Alan Meisel Quoted In ABA Journal On Problematic Alzheimer's VSED Directives

The ABA Journal reached out to Pitt Law Professor and Director of the Center for Bioethics and Health Law Alan Meisel for expert commentary on the treatment of terminally ill patients nearing the end of life. According to the Alzheimer's Association, one in three seniors will die with some form of dementia, which has increased interest in VSEDs, an end-of-life advanced directive short for "voluntarily stopped eating and drinking."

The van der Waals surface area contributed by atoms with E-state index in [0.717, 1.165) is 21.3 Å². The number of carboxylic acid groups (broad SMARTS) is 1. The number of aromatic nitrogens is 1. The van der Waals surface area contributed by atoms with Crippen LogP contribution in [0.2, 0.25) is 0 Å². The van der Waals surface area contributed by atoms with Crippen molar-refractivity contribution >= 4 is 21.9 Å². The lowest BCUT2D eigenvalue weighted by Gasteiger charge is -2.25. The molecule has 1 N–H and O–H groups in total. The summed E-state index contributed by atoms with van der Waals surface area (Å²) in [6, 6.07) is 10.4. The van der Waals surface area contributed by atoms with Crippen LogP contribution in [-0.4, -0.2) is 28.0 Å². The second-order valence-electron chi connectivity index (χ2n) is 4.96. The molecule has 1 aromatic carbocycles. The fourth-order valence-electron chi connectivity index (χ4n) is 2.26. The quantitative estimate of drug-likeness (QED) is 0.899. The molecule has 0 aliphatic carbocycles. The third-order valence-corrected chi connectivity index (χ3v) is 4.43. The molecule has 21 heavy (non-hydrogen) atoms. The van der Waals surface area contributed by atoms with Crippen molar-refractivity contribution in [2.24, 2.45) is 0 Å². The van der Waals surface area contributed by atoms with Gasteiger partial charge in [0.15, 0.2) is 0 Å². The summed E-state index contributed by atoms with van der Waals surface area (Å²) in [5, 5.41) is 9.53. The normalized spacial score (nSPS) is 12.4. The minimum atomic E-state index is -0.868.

VSEDs are considered a lawful way to hasten death in cases of terminally ill patient, according to the ABA Journal article.

Meisel told the journal, "People are saying: 'That's not how I want to die.' I don't want it agonizing for myself and my family. I'd rather do something that ends my life in a respectable fashion."

VSED requests for Alzheimer's are uncommon and untested, and they could prove problematic from both a legal and practical perspective. Read more in the ABA Journal article "Increased awareness of Alzheimer's disease is prompting a new push to use an old advance directive."

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